Richmond Releases Public Comment Survey on Potential City Resort Casino

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Richmond released a survey for local residents Tuesday asking for feedback on what the city should consider in proposals for a potential resort casino in Virginia’s capital.

The online survey will be open until December 14. The results will help inform the Request for Qualifications/Proposals (RFQ/P) document and outline the expectations of Richmond and its residents for any proposals.

“A competitive selection process will allow us to assess the best opportunity for Richmond,” Mayor Levar Stoney said in a statement. “This survey is your opportunity to make sure the development proposals reflect your priorities, such as living-wage jobs, sustainable building practices and investment in the community.”

In the statement, Leonard Sledge, director of economic development, said: “Our primary objective is to identify a successful proposal that has outstanding economic opportunities and community benefits for Richmonders. We anticipate receiving multiple submissions, and we want to put a process in place to identify an operator and site that results in a true win for Richmond.”

The survey asks respondents to rank potential community and economic benefits from a casino, what features the location should have and what elements could be included with the project. The survey also has optional questions for residents to give their zip code, age, gender and ethnicity.

This is just the first step in a months-long process, however.

In late December the RFQ/P will be opened, officially beginning the start of the city’s competitive process to choose a casino operator and site. At that time, operators can start submitting proposals and will need to give those as well as any other related material to the city before the RFQ/P closes in late February.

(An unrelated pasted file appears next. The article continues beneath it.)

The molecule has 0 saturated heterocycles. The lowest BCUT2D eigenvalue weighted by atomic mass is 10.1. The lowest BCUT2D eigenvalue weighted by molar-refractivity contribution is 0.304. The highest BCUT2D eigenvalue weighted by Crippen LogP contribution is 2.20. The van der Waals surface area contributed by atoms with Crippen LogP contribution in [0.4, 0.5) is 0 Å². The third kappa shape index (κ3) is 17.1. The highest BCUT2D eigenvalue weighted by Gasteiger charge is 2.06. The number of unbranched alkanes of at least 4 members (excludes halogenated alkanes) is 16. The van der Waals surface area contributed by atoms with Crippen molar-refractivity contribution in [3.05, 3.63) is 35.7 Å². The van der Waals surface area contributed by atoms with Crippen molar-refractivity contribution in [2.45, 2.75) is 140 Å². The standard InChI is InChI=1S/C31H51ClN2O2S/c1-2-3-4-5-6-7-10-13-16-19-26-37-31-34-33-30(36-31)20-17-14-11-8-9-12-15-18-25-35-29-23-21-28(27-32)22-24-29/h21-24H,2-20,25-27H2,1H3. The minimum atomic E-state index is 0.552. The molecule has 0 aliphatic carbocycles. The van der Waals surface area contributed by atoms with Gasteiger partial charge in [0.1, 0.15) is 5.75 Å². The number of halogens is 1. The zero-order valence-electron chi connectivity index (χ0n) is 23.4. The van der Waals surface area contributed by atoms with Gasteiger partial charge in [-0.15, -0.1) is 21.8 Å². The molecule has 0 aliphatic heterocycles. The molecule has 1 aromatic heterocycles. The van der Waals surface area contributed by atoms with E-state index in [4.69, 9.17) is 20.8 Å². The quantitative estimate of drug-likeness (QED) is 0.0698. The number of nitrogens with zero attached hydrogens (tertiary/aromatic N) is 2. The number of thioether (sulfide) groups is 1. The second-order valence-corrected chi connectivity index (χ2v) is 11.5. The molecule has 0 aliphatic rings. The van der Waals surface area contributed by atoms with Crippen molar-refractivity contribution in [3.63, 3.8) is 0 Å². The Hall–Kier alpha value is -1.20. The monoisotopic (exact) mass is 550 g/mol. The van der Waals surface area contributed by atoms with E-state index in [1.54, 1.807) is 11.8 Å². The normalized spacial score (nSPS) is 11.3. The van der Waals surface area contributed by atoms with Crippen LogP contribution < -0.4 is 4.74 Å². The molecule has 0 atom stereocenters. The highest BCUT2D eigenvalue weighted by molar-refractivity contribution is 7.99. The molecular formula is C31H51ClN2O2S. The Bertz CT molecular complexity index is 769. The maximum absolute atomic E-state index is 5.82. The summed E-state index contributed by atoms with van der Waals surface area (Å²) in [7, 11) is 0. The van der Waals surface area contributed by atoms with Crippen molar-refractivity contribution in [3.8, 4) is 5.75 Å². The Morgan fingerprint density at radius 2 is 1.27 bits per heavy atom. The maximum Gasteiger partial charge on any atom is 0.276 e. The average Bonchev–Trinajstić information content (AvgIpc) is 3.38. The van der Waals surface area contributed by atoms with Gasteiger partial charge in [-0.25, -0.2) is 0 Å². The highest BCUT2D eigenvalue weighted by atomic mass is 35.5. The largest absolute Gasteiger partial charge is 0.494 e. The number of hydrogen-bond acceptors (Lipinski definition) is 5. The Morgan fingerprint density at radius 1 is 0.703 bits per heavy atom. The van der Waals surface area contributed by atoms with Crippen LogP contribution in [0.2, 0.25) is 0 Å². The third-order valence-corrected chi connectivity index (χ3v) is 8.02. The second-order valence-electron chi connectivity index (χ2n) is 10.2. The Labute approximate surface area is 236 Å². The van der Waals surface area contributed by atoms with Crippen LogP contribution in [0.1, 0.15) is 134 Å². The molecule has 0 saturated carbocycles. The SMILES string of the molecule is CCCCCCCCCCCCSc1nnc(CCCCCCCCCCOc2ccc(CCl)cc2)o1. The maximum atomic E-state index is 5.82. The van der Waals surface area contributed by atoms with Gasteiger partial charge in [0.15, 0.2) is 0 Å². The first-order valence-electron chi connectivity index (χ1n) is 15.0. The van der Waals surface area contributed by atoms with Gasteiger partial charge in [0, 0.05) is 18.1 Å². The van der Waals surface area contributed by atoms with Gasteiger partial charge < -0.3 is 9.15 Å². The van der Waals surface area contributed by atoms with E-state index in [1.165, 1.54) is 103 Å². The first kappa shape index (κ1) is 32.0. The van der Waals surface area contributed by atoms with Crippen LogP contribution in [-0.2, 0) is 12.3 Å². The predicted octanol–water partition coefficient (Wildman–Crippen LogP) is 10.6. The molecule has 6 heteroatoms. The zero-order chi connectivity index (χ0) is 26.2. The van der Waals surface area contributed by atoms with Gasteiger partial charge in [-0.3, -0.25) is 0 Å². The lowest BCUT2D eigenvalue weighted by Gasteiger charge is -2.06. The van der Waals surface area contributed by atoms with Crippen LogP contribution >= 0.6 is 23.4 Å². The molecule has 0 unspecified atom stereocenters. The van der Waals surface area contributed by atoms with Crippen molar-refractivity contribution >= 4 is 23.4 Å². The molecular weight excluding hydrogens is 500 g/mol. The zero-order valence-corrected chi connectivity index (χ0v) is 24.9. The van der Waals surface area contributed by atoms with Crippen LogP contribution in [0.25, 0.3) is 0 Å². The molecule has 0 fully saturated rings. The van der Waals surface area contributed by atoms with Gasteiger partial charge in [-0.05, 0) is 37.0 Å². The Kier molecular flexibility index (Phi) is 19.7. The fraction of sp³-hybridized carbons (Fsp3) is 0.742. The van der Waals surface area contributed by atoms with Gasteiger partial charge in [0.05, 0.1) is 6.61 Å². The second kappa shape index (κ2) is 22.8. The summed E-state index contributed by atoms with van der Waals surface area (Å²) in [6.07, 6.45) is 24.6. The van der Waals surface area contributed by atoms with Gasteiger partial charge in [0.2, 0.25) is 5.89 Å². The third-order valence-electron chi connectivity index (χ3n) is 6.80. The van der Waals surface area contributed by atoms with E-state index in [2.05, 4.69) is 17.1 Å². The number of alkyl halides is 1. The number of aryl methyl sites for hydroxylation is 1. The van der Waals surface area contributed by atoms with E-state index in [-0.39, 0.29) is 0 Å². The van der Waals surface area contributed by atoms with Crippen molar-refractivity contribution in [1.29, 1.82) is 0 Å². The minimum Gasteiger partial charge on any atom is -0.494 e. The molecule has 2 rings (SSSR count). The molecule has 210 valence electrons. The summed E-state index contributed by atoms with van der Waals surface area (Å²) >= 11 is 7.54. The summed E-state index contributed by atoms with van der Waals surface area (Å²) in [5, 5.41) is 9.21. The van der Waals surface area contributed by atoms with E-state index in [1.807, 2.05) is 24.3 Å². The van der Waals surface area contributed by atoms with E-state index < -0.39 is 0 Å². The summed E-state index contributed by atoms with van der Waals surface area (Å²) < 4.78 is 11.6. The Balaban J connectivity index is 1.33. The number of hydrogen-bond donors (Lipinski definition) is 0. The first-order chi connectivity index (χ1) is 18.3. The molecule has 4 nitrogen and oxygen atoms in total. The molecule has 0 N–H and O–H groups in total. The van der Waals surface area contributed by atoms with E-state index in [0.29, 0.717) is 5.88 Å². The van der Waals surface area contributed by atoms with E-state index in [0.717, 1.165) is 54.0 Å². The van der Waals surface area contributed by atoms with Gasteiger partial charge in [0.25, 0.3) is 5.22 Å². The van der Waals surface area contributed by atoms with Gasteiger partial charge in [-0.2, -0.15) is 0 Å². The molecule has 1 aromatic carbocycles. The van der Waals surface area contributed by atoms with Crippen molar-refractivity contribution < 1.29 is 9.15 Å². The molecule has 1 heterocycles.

By summer 2021, the city will have reviewed all proposals with the help of an outside firm and will select one operator, considering public input. Once the operator is chosen a public announcement will be made.

Lastly, the potential resort casino will be put to a referendum that will appear on election ballots next November for the citizens to make the final decision on whether or not Richmond will have a resort casino.

Earlier this year, Governor Ralph Northam signed a law that allows for the construction of five casinos in different cities throughout the Commonwealth, including Richmond.

That law requires Richmond to select a preferred operator and location before having the courts create a casino referendum, which is the reason for the survey, RFQ/P document and competitive process.

So far, two potential operators have shown interest in submitting a bid for a casino project in Richmond: Colonial Downs Group and the Pamunkey Indian Tribe.

“We’re definitely excited about the prospects of a casino in Richmond, but until we see what’s included in the RFQ/P and listen more to what the city and citizens want, it’s going to be hard for us to make a decision on a proposal,” Aaron Gomes, chief operating officer of Peninsula Pacific Entertainment and Colonial Downs, told The Virginia Star.

“We certainly have an interest, but, look, this is the first minute of the first inning,” Gomes added. “There is a lot more that we need to evaluate and look at and a lot more people to talk to before we could make a definitive decision.”

Jay Smith, a spokesperson for the Pamunkey Indian Tribe, told The Star that they are also waiting until the RFQ/P is released later this month to see what it entails before move forward with a specific proposal.

“The tribe definitely sees itself as a great partner for the City of Richmond,” Smith said. “They believe that [a casino] is something that would not only help the tribe, but it would actually help Richmond as well in providing significant new revenue to the city as well as jobs and economic opportunity. So we’re interested in partnering with the city.”

Smith also said that the tribe is not necessarily committed to using the property it bought in Manchester earlier this year as the site included in its proposal, and are looking at other locations around the city.

The survey can be found online here.

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Jacob Taylor is a reporter at The Virginia Star and the Star News Digital Network. Follow Jacob on Twitter. Email tips to [email protected]

 

 

 

 

 

 

 

 

 

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